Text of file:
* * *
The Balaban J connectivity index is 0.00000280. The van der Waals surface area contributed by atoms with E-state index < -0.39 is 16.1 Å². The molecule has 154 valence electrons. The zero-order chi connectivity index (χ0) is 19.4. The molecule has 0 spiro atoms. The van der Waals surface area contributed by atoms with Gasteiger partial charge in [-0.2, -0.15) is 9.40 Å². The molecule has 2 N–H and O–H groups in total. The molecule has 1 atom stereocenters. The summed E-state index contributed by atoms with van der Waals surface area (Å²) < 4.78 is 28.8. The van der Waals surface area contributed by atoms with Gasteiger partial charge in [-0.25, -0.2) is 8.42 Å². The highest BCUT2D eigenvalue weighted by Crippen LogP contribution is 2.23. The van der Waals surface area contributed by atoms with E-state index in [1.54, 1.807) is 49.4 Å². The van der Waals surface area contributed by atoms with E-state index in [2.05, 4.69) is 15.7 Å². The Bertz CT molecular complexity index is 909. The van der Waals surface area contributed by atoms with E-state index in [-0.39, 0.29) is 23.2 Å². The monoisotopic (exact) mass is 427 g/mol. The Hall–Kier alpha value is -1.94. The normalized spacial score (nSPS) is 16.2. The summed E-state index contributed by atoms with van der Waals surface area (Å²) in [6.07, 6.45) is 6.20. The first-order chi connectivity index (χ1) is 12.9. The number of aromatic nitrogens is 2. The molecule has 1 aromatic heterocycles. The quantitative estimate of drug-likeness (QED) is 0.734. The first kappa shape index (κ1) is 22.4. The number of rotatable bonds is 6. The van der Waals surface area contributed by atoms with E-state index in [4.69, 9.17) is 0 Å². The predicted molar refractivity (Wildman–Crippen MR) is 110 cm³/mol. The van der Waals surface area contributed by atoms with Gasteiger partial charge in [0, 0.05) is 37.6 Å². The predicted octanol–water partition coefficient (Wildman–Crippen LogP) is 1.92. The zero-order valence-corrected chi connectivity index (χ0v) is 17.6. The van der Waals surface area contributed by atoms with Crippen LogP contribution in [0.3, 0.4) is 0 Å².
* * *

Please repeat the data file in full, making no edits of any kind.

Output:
The Balaban J connectivity index is 0.00000280. The van der Waals surface area contributed by atoms with E-state index < -0.39 is 16.1 Å². The molecule has 154 valence electrons. The zero-order chi connectivity index (χ0) is 19.4. The molecule has 0 spiro atoms. The van der Waals surface area contributed by atoms with Gasteiger partial charge in [-0.2, -0.15) is 9.40 Å². The molecule has 2 N–H and O–H groups in total. The molecule has 1 atom stereocenters. The summed E-state index contributed by atoms with van der Waals surface area (Å²) < 4.78 is 28.8. The van der Waals surface area contributed by atoms with Gasteiger partial charge in [-0.25, -0.2) is 8.42 Å². The highest BCUT2D eigenvalue weighted by Crippen LogP contribution is 2.23. The van der Waals surface area contributed by atoms with E-state index in [1.54, 1.807) is 49.4 Å². The van der Waals surface area contributed by atoms with E-state index in [2.05, 4.69) is 15.7 Å². The Bertz CT molecular complexity index is 909. The van der Waals surface area contributed by atoms with E-state index in [-0.39, 0.29) is 23.2 Å². The monoisotopic (exact) mass is 427 g/mol. The Hall–Kier alpha value is -1.94. The normalized spacial score (nSPS) is 16.2. The summed E-state index contributed by atoms with van der Waals surface area (Å²) in [6.07, 6.45) is 6.20. The first-order chi connectivity index (χ1) is 12.9. The number of aromatic nitrogens is 2. The molecule has 1 aromatic heterocycles. The quantitative estimate of drug-likeness (QED) is 0.734. The first kappa shape index (κ1) is 22.4. The number of rotatable bonds is 6. The van der Waals surface area contributed by atoms with E-state index in [4.69, 9.17) is 0 Å². The predicted molar refractivity (Wildman–Crippen MR) is 110 cm³/mol. The van der Waals surface area contributed by atoms with Gasteiger partial charge in [0, 0.05) is 37.6 Å². The predicted octanol–water partition coefficient (Wildman–Crippen LogP) is 1.92. The zero-order valence-corrected chi connectivity index (χ0v) is 17.6. The van der Waals surface area contributed by atoms with Crippen LogP contribution in [0.3, 0.4) is 0 Å².